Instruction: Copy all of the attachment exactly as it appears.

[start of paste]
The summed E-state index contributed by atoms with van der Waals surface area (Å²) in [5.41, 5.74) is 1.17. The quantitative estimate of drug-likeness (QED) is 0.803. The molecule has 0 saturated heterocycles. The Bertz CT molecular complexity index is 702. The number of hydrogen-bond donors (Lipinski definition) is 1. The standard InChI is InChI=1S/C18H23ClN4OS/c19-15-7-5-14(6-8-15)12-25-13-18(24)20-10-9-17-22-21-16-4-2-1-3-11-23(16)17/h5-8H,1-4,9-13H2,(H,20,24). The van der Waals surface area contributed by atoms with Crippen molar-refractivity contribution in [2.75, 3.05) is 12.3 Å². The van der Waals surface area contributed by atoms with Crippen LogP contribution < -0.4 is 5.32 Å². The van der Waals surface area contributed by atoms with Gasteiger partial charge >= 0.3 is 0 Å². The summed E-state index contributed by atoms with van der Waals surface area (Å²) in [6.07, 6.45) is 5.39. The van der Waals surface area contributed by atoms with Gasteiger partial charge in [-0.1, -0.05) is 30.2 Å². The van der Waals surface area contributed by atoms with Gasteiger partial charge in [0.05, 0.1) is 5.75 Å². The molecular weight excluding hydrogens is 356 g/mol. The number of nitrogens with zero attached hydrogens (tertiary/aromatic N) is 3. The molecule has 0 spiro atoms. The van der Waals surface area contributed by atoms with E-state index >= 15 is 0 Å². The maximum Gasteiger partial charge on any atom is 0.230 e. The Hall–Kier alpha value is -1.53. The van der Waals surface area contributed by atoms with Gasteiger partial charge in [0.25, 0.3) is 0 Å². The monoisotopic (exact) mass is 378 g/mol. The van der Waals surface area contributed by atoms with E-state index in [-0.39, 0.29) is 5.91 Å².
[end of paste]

The summed E-state index contributed by atoms with van der Waals surface area (Å²) in [5.41, 5.74) is 1.17. The quantitative estimate of drug-likeness (QED) is 0.803. The molecule has 0 saturated heterocycles. The Bertz CT molecular complexity index is 702. The number of hydrogen-bond donors (Lipinski definition) is 1. The standard InChI is InChI=1S/C18H23ClN4OS/c19-15-7-5-14(6-8-15)12-25-13-18(24)20-10-9-17-22-21-16-4-2-1-3-11-23(16)17/h5-8H,1-4,9-13H2,(H,20,24). The van der Waals surface area contributed by atoms with Crippen molar-refractivity contribution in [2.75, 3.05) is 12.3 Å². The van der Waals surface area contributed by atoms with Crippen LogP contribution < -0.4 is 5.32 Å². The van der Waals surface area contributed by atoms with Gasteiger partial charge >= 0.3 is 0 Å². The summed E-state index contributed by atoms with van der Waals surface area (Å²) in [6.07, 6.45) is 5.39. The van der Waals surface area contributed by atoms with Gasteiger partial charge in [-0.1, -0.05) is 30.2 Å². The van der Waals surface area contributed by atoms with Gasteiger partial charge in [0.05, 0.1) is 5.75 Å². The molecular weight excluding hydrogens is 356 g/mol. The number of nitrogens with zero attached hydrogens (tertiary/aromatic N) is 3. The molecule has 0 spiro atoms. The van der Waals surface area contributed by atoms with E-state index >= 15 is 0 Å². The maximum Gasteiger partial charge on any atom is 0.230 e. The Hall–Kier alpha value is -1.53. The van der Waals surface area contributed by atoms with Gasteiger partial charge in [0.25, 0.3) is 0 Å². The monoisotopic (exact) mass is 378 g/mol. The van der Waals surface area contributed by atoms with E-state index in [-0.39, 0.29) is 5.91 Å².